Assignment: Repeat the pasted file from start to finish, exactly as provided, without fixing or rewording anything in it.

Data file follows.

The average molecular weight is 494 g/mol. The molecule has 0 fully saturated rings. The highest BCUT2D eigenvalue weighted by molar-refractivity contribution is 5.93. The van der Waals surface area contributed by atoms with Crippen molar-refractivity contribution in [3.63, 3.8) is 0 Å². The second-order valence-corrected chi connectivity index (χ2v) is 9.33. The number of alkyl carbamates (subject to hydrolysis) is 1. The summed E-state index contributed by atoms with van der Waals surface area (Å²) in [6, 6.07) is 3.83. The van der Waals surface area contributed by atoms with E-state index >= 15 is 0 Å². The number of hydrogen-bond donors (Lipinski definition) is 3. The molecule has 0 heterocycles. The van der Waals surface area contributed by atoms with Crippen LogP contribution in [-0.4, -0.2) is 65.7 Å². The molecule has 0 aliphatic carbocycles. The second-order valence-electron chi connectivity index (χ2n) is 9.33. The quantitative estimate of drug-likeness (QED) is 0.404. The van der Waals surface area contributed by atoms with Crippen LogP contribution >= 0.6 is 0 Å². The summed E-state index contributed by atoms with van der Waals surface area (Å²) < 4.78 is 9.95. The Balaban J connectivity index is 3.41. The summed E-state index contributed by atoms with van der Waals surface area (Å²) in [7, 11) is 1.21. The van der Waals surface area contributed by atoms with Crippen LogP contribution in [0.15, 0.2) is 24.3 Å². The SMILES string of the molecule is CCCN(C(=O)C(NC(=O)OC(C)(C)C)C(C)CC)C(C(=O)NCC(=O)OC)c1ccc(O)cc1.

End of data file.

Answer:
The average molecular weight is 494 g/mol. The molecule has 0 fully saturated rings. The highest BCUT2D eigenvalue weighted by molar-refractivity contribution is 5.93. The van der Waals surface area contributed by atoms with Crippen molar-refractivity contribution in [3.63, 3.8) is 0 Å². The second-order valence-corrected chi connectivity index (χ2v) is 9.33. The number of alkyl carbamates (subject to hydrolysis) is 1. The summed E-state index contributed by atoms with van der Waals surface area (Å²) in [6, 6.07) is 3.83. The van der Waals surface area contributed by atoms with E-state index >= 15 is 0 Å². The number of hydrogen-bond donors (Lipinski definition) is 3. The molecule has 0 heterocycles. The van der Waals surface area contributed by atoms with Crippen LogP contribution in [-0.4, -0.2) is 65.7 Å². The molecule has 0 aliphatic carbocycles. The second-order valence-electron chi connectivity index (χ2n) is 9.33. The quantitative estimate of drug-likeness (QED) is 0.404. The van der Waals surface area contributed by atoms with Crippen LogP contribution >= 0.6 is 0 Å². The summed E-state index contributed by atoms with van der Waals surface area (Å²) < 4.78 is 9.95. The Balaban J connectivity index is 3.41. The summed E-state index contributed by atoms with van der Waals surface area (Å²) in [7, 11) is 1.21. The van der Waals surface area contributed by atoms with Crippen LogP contribution in [0.15, 0.2) is 24.3 Å². The SMILES string of the molecule is CCCN(C(=O)C(NC(=O)OC(C)(C)C)C(C)CC)C(C(=O)NCC(=O)OC)c1ccc(O)cc1.